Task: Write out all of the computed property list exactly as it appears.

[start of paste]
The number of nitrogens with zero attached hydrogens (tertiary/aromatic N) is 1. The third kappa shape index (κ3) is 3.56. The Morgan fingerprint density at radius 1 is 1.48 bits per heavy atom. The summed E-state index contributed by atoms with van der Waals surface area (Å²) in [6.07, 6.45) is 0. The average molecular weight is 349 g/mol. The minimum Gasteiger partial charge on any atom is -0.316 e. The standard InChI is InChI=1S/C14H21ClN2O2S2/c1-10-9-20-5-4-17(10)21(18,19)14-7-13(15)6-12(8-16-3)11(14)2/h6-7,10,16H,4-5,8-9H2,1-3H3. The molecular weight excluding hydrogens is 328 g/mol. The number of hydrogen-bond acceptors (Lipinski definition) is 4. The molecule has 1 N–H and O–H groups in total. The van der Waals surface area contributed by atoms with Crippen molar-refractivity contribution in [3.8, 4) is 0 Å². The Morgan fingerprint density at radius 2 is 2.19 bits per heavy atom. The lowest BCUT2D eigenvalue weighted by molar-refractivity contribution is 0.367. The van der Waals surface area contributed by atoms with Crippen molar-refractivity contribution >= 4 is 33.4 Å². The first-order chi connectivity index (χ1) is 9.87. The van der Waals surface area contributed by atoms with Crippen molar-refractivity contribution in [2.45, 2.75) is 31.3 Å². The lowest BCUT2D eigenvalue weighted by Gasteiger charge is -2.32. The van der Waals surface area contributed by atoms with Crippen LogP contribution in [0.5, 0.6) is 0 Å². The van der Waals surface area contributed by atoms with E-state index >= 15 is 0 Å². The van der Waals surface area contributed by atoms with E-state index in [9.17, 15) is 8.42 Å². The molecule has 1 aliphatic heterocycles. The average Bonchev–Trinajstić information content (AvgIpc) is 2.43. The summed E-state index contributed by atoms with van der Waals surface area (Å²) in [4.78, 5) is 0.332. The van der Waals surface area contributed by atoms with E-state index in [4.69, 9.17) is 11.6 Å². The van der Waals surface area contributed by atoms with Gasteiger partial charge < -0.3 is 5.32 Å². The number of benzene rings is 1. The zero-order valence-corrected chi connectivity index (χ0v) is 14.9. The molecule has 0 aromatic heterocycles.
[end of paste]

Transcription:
The number of nitrogens with zero attached hydrogens (tertiary/aromatic N) is 1. The third kappa shape index (κ3) is 3.56. The Morgan fingerprint density at radius 1 is 1.48 bits per heavy atom. The summed E-state index contributed by atoms with van der Waals surface area (Å²) in [6.07, 6.45) is 0. The average molecular weight is 349 g/mol. The minimum Gasteiger partial charge on any atom is -0.316 e. The standard InChI is InChI=1S/C14H21ClN2O2S2/c1-10-9-20-5-4-17(10)21(18,19)14-7-13(15)6-12(8-16-3)11(14)2/h6-7,10,16H,4-5,8-9H2,1-3H3. The molecular weight excluding hydrogens is 328 g/mol. The number of hydrogen-bond acceptors (Lipinski definition) is 4. The molecule has 1 N–H and O–H groups in total. The van der Waals surface area contributed by atoms with Crippen molar-refractivity contribution in [3.8, 4) is 0 Å². The Morgan fingerprint density at radius 2 is 2.19 bits per heavy atom. The lowest BCUT2D eigenvalue weighted by molar-refractivity contribution is 0.367. The van der Waals surface area contributed by atoms with Crippen molar-refractivity contribution >= 4 is 33.4 Å². The first-order chi connectivity index (χ1) is 9.87. The van der Waals surface area contributed by atoms with Crippen molar-refractivity contribution in [2.45, 2.75) is 31.3 Å². The lowest BCUT2D eigenvalue weighted by Gasteiger charge is -2.32. The van der Waals surface area contributed by atoms with Crippen LogP contribution in [0.5, 0.6) is 0 Å². The van der Waals surface area contributed by atoms with E-state index >= 15 is 0 Å². The van der Waals surface area contributed by atoms with E-state index in [9.17, 15) is 8.42 Å². The molecule has 1 aliphatic heterocycles. The average Bonchev–Trinajstić information content (AvgIpc) is 2.43. The summed E-state index contributed by atoms with van der Waals surface area (Å²) in [4.78, 5) is 0.332. The van der Waals surface area contributed by atoms with E-state index in [4.69, 9.17) is 11.6 Å². The van der Waals surface area contributed by atoms with Gasteiger partial charge < -0.3 is 5.32 Å². The number of benzene rings is 1. The zero-order valence-corrected chi connectivity index (χ0v) is 14.9. The molecule has 0 aromatic heterocycles.